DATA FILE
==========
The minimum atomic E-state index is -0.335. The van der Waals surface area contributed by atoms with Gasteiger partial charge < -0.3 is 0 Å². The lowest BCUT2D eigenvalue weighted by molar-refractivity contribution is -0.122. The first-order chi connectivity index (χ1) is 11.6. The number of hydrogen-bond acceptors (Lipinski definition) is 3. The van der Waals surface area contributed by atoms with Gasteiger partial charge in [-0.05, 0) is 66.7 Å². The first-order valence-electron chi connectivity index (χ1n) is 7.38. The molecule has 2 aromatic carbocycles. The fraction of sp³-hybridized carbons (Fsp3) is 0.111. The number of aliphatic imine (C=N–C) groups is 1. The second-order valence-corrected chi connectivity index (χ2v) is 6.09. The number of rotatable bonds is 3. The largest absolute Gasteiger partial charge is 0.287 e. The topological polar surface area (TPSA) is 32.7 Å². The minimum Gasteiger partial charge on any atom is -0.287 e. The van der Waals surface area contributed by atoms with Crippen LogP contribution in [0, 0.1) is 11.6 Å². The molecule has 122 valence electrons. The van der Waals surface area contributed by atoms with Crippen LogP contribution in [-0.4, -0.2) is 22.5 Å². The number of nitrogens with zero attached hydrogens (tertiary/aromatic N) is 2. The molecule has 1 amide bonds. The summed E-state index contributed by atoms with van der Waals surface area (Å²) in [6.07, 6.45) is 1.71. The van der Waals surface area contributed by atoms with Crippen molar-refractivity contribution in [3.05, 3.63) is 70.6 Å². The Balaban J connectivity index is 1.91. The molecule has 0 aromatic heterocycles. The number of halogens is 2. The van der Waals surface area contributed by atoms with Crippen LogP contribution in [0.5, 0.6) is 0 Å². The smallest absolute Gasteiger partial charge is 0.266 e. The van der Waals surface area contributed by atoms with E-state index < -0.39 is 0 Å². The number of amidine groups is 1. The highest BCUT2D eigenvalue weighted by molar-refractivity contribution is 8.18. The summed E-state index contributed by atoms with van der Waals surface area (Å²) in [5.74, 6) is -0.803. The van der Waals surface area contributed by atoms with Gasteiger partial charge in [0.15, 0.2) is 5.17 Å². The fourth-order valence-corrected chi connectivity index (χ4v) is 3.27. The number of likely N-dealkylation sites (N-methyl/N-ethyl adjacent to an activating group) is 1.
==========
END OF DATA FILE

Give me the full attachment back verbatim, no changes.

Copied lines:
The minimum atomic E-state index is -0.335. The van der Waals surface area contributed by atoms with Gasteiger partial charge < -0.3 is 0 Å². The lowest BCUT2D eigenvalue weighted by molar-refractivity contribution is -0.122. The first-order chi connectivity index (χ1) is 11.6. The number of hydrogen-bond acceptors (Lipinski definition) is 3. The van der Waals surface area contributed by atoms with Gasteiger partial charge in [-0.05, 0) is 66.7 Å². The first-order valence-electron chi connectivity index (χ1n) is 7.38. The molecule has 2 aromatic carbocycles. The fraction of sp³-hybridized carbons (Fsp3) is 0.111. The number of aliphatic imine (C=N–C) groups is 1. The second-order valence-corrected chi connectivity index (χ2v) is 6.09. The number of rotatable bonds is 3. The largest absolute Gasteiger partial charge is 0.287 e. The topological polar surface area (TPSA) is 32.7 Å². The minimum Gasteiger partial charge on any atom is -0.287 e. The van der Waals surface area contributed by atoms with Crippen LogP contribution in [0, 0.1) is 11.6 Å². The molecule has 122 valence electrons. The van der Waals surface area contributed by atoms with Crippen LogP contribution in [-0.4, -0.2) is 22.5 Å². The number of nitrogens with zero attached hydrogens (tertiary/aromatic N) is 2. The molecule has 1 amide bonds. The summed E-state index contributed by atoms with van der Waals surface area (Å²) in [6.07, 6.45) is 1.71. The van der Waals surface area contributed by atoms with Crippen molar-refractivity contribution in [3.05, 3.63) is 70.6 Å². The Balaban J connectivity index is 1.91. The molecule has 0 aromatic heterocycles. The number of halogens is 2. The van der Waals surface area contributed by atoms with Crippen LogP contribution in [0.5, 0.6) is 0 Å². The smallest absolute Gasteiger partial charge is 0.266 e. The van der Waals surface area contributed by atoms with E-state index < -0.39 is 0 Å². The number of amidine groups is 1. The highest BCUT2D eigenvalue weighted by molar-refractivity contribution is 8.18. The summed E-state index contributed by atoms with van der Waals surface area (Å²) in [5.74, 6) is -0.803. The van der Waals surface area contributed by atoms with Gasteiger partial charge in [0.15, 0.2) is 5.17 Å². The fourth-order valence-corrected chi connectivity index (χ4v) is 3.27. The number of likely N-dealkylation sites (N-methyl/N-ethyl adjacent to an activating group) is 1.